Practice Your PRIDE Skills: Ideas for Parents to Connect

Dad and daughter playing

By Marianne Beyersdorf

 

Have mandated breaks from work, community sports, and other commitments left you with more free time than usual? Parents often report they are so busy they hardly have time to spend even five minutes playing with their child. Now is your chance, parents! God promises (in everything) to work for the good of those who love him (Romans 8:28)—maybe some of that “good” is the time you now have to reconnect and attune to your children.

 

Research shows several benefits of truly connected, present play with children when using a certain set of skills, taught in a therapy called, “Parent-Child Interaction Therapy (PCIT)”[1]. The skills are referred to as “PRIDE” skills—an acronym for “Praise”, “Reflection”, “Imitation”, “Description”, and “Enjoyment”. When these skills are practiced during play interactions on a regular basis, benefits often include increased compliance and pro-social behaviors[2], positive impact on speech development[3], promotion of cooperation, and increase in warmth of interactions between parent and child[4].

 

Practice your PRIDE skills while you are at home with these simple suggestions!

 

Basic Overview of PRIDE Skills

#1. PRAISE

  • DO:  Labeled praise is specific praise: “You choose such pretty colors” or “I like it when you play so quietly”
  • REFRAIN FROM: Unlabeled praise is nonspecific: “Good!” or “Great job!”

*Labeled praise is more effective because it lets the child know exactly what you like, and increases the likelihood of the behavior happening again.

 

#2. REFLECTION

Reflections repeat/paraphrase your child’s statements: “Yes, the cow is hungry.”

  • Allow your child to lead the conversation.
  • Show your child you are listening.
  • Show you accept/understand what your child is saying.
  • Improve and increase child’s speech and language.

 

#3. IMITATION

To imitate is to do the same thing your child is doing, such as drawing a unicorn if your child is drawing a unicorn.

  • Helps you keep your attention/comments focused on what your child is doing.
  • Helps you play at your child’s developmental level.
  • Shows your approval of your child’s activity of choice.
  • Teaches your child how to play well with others.

 

#4. DESCRIPTION

Behavior descriptions state exactly what your child is doing: “You’re rocking the baby to sleep” (think sports announcer).

  • Different kinds of descriptions
    • Describing the toys or what you are doing can make play interesting, but describing what your child is doing is especially important because it gives specific attention to your child’s positive behavior.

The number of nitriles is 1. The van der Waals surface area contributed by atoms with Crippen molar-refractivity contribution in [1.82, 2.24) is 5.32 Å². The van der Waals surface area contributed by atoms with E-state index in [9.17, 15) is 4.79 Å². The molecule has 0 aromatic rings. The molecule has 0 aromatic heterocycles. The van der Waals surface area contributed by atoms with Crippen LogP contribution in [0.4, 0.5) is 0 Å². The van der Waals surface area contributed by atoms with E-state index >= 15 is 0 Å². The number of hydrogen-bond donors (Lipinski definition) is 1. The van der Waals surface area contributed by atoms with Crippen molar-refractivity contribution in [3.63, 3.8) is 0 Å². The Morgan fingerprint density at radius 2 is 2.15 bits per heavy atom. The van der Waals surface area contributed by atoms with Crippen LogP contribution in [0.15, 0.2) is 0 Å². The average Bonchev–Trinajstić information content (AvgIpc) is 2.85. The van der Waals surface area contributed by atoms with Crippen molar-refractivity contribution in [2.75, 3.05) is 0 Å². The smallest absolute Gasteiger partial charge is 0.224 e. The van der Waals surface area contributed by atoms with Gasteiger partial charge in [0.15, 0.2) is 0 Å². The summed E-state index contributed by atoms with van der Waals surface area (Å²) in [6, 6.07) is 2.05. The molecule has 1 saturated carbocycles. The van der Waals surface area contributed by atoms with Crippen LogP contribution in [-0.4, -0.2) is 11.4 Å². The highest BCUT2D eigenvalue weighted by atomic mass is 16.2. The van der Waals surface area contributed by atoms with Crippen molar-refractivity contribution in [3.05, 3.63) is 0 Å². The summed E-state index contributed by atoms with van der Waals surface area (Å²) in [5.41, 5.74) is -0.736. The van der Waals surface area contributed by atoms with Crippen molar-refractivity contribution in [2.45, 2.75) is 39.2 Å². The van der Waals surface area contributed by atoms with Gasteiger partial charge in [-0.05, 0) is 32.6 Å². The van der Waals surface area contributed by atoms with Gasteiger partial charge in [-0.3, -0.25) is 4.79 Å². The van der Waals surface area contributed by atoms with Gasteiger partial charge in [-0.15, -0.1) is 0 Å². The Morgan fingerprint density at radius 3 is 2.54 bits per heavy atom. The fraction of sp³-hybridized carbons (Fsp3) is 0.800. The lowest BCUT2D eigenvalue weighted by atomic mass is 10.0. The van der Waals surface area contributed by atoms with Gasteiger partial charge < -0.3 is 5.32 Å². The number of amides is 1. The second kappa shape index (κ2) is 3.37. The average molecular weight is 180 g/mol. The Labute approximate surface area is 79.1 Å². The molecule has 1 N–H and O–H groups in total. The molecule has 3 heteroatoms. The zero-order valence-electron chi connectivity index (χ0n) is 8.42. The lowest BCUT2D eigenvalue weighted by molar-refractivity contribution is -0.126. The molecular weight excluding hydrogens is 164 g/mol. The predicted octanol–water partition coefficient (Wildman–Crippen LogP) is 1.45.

• Behavior description
    • Shows your child you are interested and paying attention to him/her.
    • Models speech and teaches vocabulary and concepts.
    • Shows your child you like and approve of what he/she is doing.
    • Holds your child’s attention to the play and helps increase attention span.

 

#5. ENJOYMENT

Let your child know you enjoy time spent with him/her.

  • Enjoyment can be conveyed by:
    • Genuinely interested tone of voice
    • Laughter
    • Positive touch
    • Statements
  • Expressions of enjoyment increase the warmth of your play

 

A few things to keep in mind as you set aside 5-10 minutes to practice these skills during play with your children:

  • Avoid giving commands—allow your child to lead play
  • Avoid criticism—criticism points out mistakes rather than correcting them

 

During this time of increased anxiety and isolation within our homes, your decision to dedicate time for child-led play can provide both you and your child with a greater sense of warmth and connection. When we listen and engage with children we also hear the funniest, most adorable comments. While it may not be medically prescribed, I am praying we can all get an extra dose of laughter and love as we fight against COVID-19.

 

 

**Disclaimer** This blog post is meant to be an informative/educational guide for parents with a brief overview of one component of PCIT and is NOT a substitute for clinically guided Parent-Child Interaction Therapy.

 

[1] http://www.pcit.org/
[2] Handman, R. S. (2016). Harnessing the power of positive attention in parent-child interaction therapy: The link between “catching” good behavior and child compliance (Order No. 10182835). Available from ProQuest Dissertations & Theses Global. (1833195689). Retrieved from https://ezproxy.lib.uwm.edu/login?url=http://search.proquest.com/docview/1833195689?accountid=15078
[3] Tempel, A. B., Wagner, S. M., & McNeil, C. B. (2009). Parent-child interaction therapy and language facilitation: The role of parent-training on language development. The Journal of Speech and Language Pathology – Applied Behavior Analysis, 3(2-3), 216-232. doi:http://dx.doi.org/10.1037/h0100241
[4] Gershenson, R., Lyon, A., & Budd, K. (2010). Promoting Positive Interactions in the Classroom: Adapting Parent-Child Interaction Therapy as a Universal Prevention Program. Education and Treatment of Children,33(2), 261-287